There seems to be a lot of misunderstanding about solar and how to evaluate if it is economical for you. In this article, I seek to clarify how to make this decision.
It Really Does Vary
It is cliche on finance blogs to say that everyone’s situation is different. In this case, it really is. The main variables that vary from person to person are:
- Location and roof orientation – Does your roof have an unobstructed view of the sun at a good angle? How is the weather in your area?
- Local promotions – Are you eligible for any tax benefits or utility company promotions?
- Net metering – Is net metering available in your area? At favorable rates?
- Miscellaneous expenses – Will you need to upgrade your electrical panel, remove or trim a shade tree, etc.?
The good news is that any competent solar installer in your area will know about all of this. All of these considerations should be clearly noted in bids you get for an install. The simple act of getting multiple bids should flesh all of this out. Of course, you can also do your own research to verify the facts.
How to Properly Measure ROI
People get confused and ask questions like “What are your electric bills?” While a low or negative electric bill is novel, this is not really the appropriate way to evaluate solar ROI.
The proper way to evaluate ROI of solar is to take the estimated production of electricity per year, multiply that by a benchmark cost of electricity in your area and divide that value by your out of pocket cost. These values should be clearly given to you on bids from solar installers.
Simple and real world example: A $10,000 out of pocket system may produce an average of 10,256 kWh of electricity per year. If the benchmark cost of electricity in your market is $0.117 per kWh, this comes to $1,200 of electricity per year (10,256 x 0.117 = $1200) or $100 per month.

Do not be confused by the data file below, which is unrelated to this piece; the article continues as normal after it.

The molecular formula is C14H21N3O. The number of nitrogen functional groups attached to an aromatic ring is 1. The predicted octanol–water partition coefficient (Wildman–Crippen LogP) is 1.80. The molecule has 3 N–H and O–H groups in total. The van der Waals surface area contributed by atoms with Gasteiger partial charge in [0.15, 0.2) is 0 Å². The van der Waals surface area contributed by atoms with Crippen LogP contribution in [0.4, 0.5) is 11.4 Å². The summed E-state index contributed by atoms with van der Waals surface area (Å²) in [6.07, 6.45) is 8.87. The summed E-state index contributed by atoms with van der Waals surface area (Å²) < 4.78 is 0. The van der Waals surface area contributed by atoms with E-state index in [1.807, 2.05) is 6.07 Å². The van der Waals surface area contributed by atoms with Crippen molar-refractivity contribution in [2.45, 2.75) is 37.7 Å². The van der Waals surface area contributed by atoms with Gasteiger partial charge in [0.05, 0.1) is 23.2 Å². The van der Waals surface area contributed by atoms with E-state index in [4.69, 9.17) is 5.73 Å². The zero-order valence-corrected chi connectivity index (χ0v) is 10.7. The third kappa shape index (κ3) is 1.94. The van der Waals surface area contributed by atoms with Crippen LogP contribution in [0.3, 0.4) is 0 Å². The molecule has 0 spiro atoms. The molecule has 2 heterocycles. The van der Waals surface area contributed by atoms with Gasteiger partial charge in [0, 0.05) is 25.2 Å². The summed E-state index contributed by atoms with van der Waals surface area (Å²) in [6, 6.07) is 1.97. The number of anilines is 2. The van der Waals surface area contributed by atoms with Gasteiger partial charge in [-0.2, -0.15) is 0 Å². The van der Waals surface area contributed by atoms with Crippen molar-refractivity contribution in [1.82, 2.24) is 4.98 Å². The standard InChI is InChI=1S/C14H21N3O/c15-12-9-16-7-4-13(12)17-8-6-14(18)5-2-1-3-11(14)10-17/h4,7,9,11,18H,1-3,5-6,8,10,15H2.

At $1,200 per year for a $10,000 investment, that comes to a 12% return (1,200 / 10,000). This should also be considered a low-risk return. Generally speaking, solar panels and associated equipment are attached to your house and are covered under homeowner’s insurance at no additional cost. This is like having an air conditioning unit. If they get damaged, a normal insurance claim will cover the repair. Likewise, a 25-year warranty is typical in the solar industry, and in general, solar panels are stronger than roofs. If your panels are damaged, you likely have to replace your entire roof anyway.
On this basis alone, a low risk 12% return makes solar a no-brainer: You can’t get that in the stock market or bond market. This is how the numbers worked out for us (our real world results are more like 14% two years in a row now). It should be noted this 12% return is tax-free: Your roof is not going to send you a 1099-INT at tax time!
It should be noted this 12% return is not a compounding return. Over the course of 25 years, the output of solar is typically expected to drop by about 20% linearly. So if you want to make it more complicated, you can factor that in. In today’s dollars, that $1,200 would drop to $960 in 25 years assuming the cost of electricity is constant. So the return would drop from 12% initially to 9.6% in year 25 – long after the system has paid for itself. Still amazing.
Get bids from multiple installers. Figure out what size system you want and have them all rebid based on the same size and similar equipment so you get comparable estimates. Calculate your expected return by dividing the value of the output by your out of pocket cost of the system. If it comes to over 7%, it’s probably a good buy. If it comes to over 10%, that’s what I would call a no-brainer.
But Wait, There’s More
Not only do you get the cash flow benefit in the form of lower bills, you are increasing the value of your house. Imagine someone is going to buy your house. If the utility bills are $100 per month less, they can get a mortgage that costs $100 per month more to break even. In the real world, valuation doesn’t work so precisely, but utility expenses are very relevant and solar does increase the value of your house. In this regard, the solar may almost seem free or significantly discounted, further increasing your ROI.